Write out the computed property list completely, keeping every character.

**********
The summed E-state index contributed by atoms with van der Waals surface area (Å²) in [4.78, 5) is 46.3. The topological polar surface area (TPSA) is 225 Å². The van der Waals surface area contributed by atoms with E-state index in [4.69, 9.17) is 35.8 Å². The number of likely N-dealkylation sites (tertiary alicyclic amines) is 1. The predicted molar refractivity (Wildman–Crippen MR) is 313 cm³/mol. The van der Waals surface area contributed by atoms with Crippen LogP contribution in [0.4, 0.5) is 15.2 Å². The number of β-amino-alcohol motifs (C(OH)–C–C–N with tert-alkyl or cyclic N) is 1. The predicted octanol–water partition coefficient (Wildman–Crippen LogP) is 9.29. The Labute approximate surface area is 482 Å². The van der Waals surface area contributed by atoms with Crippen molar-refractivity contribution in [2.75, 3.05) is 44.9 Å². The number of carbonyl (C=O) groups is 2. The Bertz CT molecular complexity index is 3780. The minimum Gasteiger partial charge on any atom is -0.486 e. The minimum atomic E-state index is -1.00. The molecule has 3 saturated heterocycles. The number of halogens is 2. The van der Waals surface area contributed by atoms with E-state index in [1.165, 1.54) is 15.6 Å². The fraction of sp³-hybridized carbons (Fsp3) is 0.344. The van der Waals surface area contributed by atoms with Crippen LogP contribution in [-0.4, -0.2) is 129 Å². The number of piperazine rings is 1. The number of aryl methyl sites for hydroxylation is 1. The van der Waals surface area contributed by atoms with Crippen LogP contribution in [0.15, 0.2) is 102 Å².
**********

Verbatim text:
The summed E-state index contributed by atoms with van der Waals surface area (Å²) in [4.78, 5) is 46.3. The topological polar surface area (TPSA) is 225 Å². The van der Waals surface area contributed by atoms with E-state index in [4.69, 9.17) is 35.8 Å². The number of likely N-dealkylation sites (tertiary alicyclic amines) is 1. The predicted molar refractivity (Wildman–Crippen MR) is 313 cm³/mol. The van der Waals surface area contributed by atoms with Crippen LogP contribution in [0.4, 0.5) is 15.2 Å². The number of β-amino-alcohol motifs (C(OH)–C–C–N with tert-alkyl or cyclic N) is 1. The predicted octanol–water partition coefficient (Wildman–Crippen LogP) is 9.29. The Labute approximate surface area is 482 Å². The van der Waals surface area contributed by atoms with Crippen molar-refractivity contribution in [2.75, 3.05) is 44.9 Å². The number of carbonyl (C=O) groups is 2. The Bertz CT molecular complexity index is 3780. The minimum Gasteiger partial charge on any atom is -0.486 e. The minimum atomic E-state index is -1.00. The molecule has 3 saturated heterocycles. The number of halogens is 2. The van der Waals surface area contributed by atoms with E-state index in [1.165, 1.54) is 15.6 Å². The fraction of sp³-hybridized carbons (Fsp3) is 0.344. The van der Waals surface area contributed by atoms with Crippen LogP contribution in [-0.4, -0.2) is 129 Å². The number of piperazine rings is 1. The number of aryl methyl sites for hydroxylation is 1. The van der Waals surface area contributed by atoms with Crippen LogP contribution in [0.15, 0.2) is 102 Å².